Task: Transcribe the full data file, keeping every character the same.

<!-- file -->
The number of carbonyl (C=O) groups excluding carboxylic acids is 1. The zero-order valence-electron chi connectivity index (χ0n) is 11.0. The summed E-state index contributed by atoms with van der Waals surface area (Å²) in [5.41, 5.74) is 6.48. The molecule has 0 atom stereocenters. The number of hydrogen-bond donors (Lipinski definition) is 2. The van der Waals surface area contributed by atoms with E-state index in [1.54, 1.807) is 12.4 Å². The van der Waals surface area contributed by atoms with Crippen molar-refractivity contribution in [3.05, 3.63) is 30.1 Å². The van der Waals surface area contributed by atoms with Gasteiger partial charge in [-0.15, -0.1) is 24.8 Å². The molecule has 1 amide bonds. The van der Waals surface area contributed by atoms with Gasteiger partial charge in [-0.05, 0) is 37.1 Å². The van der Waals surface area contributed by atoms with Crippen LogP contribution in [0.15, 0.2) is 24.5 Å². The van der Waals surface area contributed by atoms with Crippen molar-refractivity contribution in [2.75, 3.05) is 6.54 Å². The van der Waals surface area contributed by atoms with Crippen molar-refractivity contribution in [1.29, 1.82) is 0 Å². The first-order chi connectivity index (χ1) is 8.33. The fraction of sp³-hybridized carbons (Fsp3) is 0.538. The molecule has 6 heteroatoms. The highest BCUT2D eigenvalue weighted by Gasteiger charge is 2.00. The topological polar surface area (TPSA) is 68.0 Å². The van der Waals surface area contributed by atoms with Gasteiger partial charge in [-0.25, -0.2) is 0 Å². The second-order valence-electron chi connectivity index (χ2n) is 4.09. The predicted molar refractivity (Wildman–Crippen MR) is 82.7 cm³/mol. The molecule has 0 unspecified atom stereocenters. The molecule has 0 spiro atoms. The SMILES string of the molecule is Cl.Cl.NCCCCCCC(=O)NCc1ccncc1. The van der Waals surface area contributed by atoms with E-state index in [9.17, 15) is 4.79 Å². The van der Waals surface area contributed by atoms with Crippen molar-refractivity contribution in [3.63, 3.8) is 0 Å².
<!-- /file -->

The number of carbonyl (C=O) groups excluding carboxylic acids is 1. The zero-order valence-electron chi connectivity index (χ0n) is 11.0. The summed E-state index contributed by atoms with van der Waals surface area (Å²) in [5.41, 5.74) is 6.48. The molecule has 0 atom stereocenters. The number of hydrogen-bond donors (Lipinski definition) is 2. The van der Waals surface area contributed by atoms with E-state index in [1.54, 1.807) is 12.4 Å². The van der Waals surface area contributed by atoms with Crippen molar-refractivity contribution in [3.05, 3.63) is 30.1 Å². The van der Waals surface area contributed by atoms with Gasteiger partial charge in [-0.15, -0.1) is 24.8 Å². The molecule has 1 amide bonds. The van der Waals surface area contributed by atoms with Gasteiger partial charge in [-0.05, 0) is 37.1 Å². The van der Waals surface area contributed by atoms with Crippen LogP contribution in [0.15, 0.2) is 24.5 Å². The van der Waals surface area contributed by atoms with Crippen molar-refractivity contribution in [2.75, 3.05) is 6.54 Å². The van der Waals surface area contributed by atoms with Crippen molar-refractivity contribution in [1.29, 1.82) is 0 Å². The first-order chi connectivity index (χ1) is 8.33. The fraction of sp³-hybridized carbons (Fsp3) is 0.538. The molecule has 6 heteroatoms. The highest BCUT2D eigenvalue weighted by Gasteiger charge is 2.00. The topological polar surface area (TPSA) is 68.0 Å². The van der Waals surface area contributed by atoms with Gasteiger partial charge in [-0.25, -0.2) is 0 Å². The second-order valence-electron chi connectivity index (χ2n) is 4.09. The predicted molar refractivity (Wildman–Crippen MR) is 82.7 cm³/mol. The molecule has 0 unspecified atom stereocenters. The molecule has 0 spiro atoms. The SMILES string of the molecule is Cl.Cl.NCCCCCCC(=O)NCc1ccncc1. The van der Waals surface area contributed by atoms with E-state index in [9.17, 15) is 4.79 Å². The van der Waals surface area contributed by atoms with Crippen molar-refractivity contribution in [3.63, 3.8) is 0 Å².